Monthly Archives: January 2008

Providence and the writing game

Jen’s The Writing Game has it’s own home now. The latest round of stories were posted today. I want to call attention to one, because based on the screen name, you might not know who wrote it.

Head on over and read Providence by Darcy. Incredible, incredible. You won’t regret it.


Filed under Friends, Writing

So, maybe …

Your Score: Modern, Cool Nerd
82 % Nerd, 52% Geek, 17% Dork

For The Record:

A Nerd is someone who is passionate about learning/being smart/academia.
A Geek is someone who is passionate about some particular area or subject, often an obscure or difficult one.
A Dork is someone who has difficulty with common social expectations/interactions.
You scored better than half in Nerd and Geek, earning you the title of: Modern, Cool Nerd.

Nerds didn’t use to be cool, but in the 90’s that all changed. It used to be that, if you were a computer expert, you had to wear plaid or a pocket protector or suspenders or something that announced to the world that you couldn’t quite fit in. Not anymore. Now, the intelligent and geeky have eked out for themselves a modicum of respect at the very least, and “geek is chic.” The Modern, Cool Nerd is intelligent, knowledgable and always the person to call in a crisis (needing computer advice/an arcane bit of trivia knowledge). They are the one you want as your lifeline in Who Wants to Be a Millionaire (or the one up there, winning the million bucks)!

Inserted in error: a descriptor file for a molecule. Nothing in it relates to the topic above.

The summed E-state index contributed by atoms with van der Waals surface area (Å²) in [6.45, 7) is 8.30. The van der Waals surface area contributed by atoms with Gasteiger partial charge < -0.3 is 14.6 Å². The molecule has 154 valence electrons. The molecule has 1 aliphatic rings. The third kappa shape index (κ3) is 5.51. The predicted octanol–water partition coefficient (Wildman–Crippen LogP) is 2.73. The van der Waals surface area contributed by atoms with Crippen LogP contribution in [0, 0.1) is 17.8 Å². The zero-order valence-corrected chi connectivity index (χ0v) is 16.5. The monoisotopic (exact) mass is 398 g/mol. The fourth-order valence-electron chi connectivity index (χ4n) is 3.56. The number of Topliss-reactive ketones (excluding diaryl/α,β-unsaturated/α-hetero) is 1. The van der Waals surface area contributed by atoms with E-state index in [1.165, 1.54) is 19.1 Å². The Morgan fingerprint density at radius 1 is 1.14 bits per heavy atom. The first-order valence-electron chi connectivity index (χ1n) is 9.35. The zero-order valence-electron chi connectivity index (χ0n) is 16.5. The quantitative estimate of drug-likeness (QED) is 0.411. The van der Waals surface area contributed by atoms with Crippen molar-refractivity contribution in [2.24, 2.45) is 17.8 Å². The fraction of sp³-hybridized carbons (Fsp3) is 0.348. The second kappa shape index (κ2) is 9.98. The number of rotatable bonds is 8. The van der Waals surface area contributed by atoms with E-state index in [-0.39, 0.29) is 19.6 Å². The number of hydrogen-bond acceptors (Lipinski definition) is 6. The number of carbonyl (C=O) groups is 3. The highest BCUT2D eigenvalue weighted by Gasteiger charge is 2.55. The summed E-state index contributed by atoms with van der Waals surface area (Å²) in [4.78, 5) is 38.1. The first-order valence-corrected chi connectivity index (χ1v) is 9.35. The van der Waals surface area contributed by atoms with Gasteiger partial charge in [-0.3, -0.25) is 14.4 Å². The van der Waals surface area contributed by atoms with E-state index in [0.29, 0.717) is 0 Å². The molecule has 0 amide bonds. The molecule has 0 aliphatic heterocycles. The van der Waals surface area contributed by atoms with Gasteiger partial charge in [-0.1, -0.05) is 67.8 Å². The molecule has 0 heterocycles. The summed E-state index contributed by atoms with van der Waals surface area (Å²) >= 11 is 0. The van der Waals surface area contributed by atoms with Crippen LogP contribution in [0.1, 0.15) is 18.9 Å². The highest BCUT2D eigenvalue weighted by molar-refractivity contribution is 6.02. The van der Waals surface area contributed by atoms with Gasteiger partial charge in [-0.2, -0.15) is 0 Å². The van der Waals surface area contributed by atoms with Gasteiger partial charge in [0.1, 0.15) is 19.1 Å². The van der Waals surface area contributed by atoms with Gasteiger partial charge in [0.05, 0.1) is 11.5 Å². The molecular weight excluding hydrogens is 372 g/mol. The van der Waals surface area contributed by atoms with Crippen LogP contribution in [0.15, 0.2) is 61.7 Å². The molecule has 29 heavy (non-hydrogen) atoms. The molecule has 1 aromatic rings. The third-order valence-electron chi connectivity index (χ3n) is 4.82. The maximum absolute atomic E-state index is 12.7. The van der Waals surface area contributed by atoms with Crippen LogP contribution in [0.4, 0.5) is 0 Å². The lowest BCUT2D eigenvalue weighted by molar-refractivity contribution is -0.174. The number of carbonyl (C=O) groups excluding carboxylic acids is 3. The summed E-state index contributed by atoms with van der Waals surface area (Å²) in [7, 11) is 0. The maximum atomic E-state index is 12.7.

Link: The Nerd? Geek? or Dork? Test written by donathos on OkCupid Free Online Dating, home of the The Dating Persona Test
View My Profile(donathos)


So, I’m wondering. Instead of The Geek Girl’s Guide to Cheerleading, we should’ve called it: The Modern Cool Nerd’s Guide to Cheerleading?

Doesn’t have the same ring to it, does it?


Filed under Quizzes

Of birthdays

 So, both Anno and Jen were curious about what a golden birthday is. I’m not sure where I picked up the term (probably way back in the day at elementary school), but it’s when your age matches your birth date. For instance, my golden birthday was my eleventh.

Kyra has revised her plan to get her piers eared. She’s looking at the ripe old age of seven for that, since I’ve explained the “pierced” part of pierced ears.

Yesterday, we attended a birthday party for a boy in her class. It was held at a tapas bar and restaurant in Uptown, the funky/trendy part of Minneapolis. This seemed a little odd for a six-year-old’s party. But then, so does scheduling five hours at Chuck E. Cheese, so I was like–whatever.

Before we left yesterday, Kyra filled in the missing link. The party was being held there because the family owns the restaurant.

Oh. All becomes clear.

And it was funky and fun. They closed off the bar area for the party, had lots of games and music. Hot dogs for the kids. For the adults, green apples and Spanish cheese drizzled with honey served with prosciutto and crusty bread. Later, they brought out paella. (You foodies, you would’ve gone nuts, I’m telling you.)

It was all very eclectic and funky and fun. Kyra won a round of hot potato and got to chose a prize (above and beyond the goodie bag the kids take home). Andrew ate four hot dogs and was still hungry.